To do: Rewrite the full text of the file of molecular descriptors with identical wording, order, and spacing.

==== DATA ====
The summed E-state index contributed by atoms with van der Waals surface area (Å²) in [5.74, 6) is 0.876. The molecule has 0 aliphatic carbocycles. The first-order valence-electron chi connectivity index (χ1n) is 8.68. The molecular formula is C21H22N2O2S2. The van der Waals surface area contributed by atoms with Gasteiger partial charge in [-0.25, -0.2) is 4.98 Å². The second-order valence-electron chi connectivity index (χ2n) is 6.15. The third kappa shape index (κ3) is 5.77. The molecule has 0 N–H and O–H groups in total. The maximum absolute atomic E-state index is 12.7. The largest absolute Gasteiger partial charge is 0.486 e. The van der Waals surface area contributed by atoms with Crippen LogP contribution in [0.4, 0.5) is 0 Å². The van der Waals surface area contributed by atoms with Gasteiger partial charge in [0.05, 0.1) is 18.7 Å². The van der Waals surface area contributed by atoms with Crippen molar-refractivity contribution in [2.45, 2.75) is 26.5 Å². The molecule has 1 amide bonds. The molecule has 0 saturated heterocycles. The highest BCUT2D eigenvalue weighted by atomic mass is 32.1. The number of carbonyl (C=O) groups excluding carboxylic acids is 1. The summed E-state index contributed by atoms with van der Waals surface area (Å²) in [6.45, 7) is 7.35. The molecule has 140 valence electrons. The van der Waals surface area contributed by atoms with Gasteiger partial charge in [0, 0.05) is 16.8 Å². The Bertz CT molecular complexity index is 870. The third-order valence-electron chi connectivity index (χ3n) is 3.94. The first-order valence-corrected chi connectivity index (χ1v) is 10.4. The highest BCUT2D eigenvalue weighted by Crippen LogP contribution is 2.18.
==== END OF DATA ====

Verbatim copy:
The summed E-state index contributed by atoms with van der Waals surface area (Å²) in [5.74, 6) is 0.876. The molecule has 0 aliphatic carbocycles. The first-order valence-electron chi connectivity index (χ1n) is 8.68. The molecular formula is C21H22N2O2S2. The van der Waals surface area contributed by atoms with Gasteiger partial charge in [-0.25, -0.2) is 4.98 Å². The second-order valence-electron chi connectivity index (χ2n) is 6.15. The third kappa shape index (κ3) is 5.77. The molecule has 0 N–H and O–H groups in total. The maximum absolute atomic E-state index is 12.7. The largest absolute Gasteiger partial charge is 0.486 e. The van der Waals surface area contributed by atoms with Crippen LogP contribution in [0.4, 0.5) is 0 Å². The van der Waals surface area contributed by atoms with Gasteiger partial charge in [0.05, 0.1) is 18.7 Å². The van der Waals surface area contributed by atoms with Crippen molar-refractivity contribution in [2.45, 2.75) is 26.5 Å². The molecule has 1 amide bonds. The molecule has 0 saturated heterocycles. The highest BCUT2D eigenvalue weighted by atomic mass is 32.1. The number of carbonyl (C=O) groups excluding carboxylic acids is 1. The summed E-state index contributed by atoms with van der Waals surface area (Å²) in [6.45, 7) is 7.35. The molecule has 140 valence electrons. The van der Waals surface area contributed by atoms with Gasteiger partial charge in [0, 0.05) is 16.8 Å². The Bertz CT molecular complexity index is 870. The third-order valence-electron chi connectivity index (χ3n) is 3.94. The first-order valence-corrected chi connectivity index (χ1v) is 10.4. The highest BCUT2D eigenvalue weighted by Crippen LogP contribution is 2.18.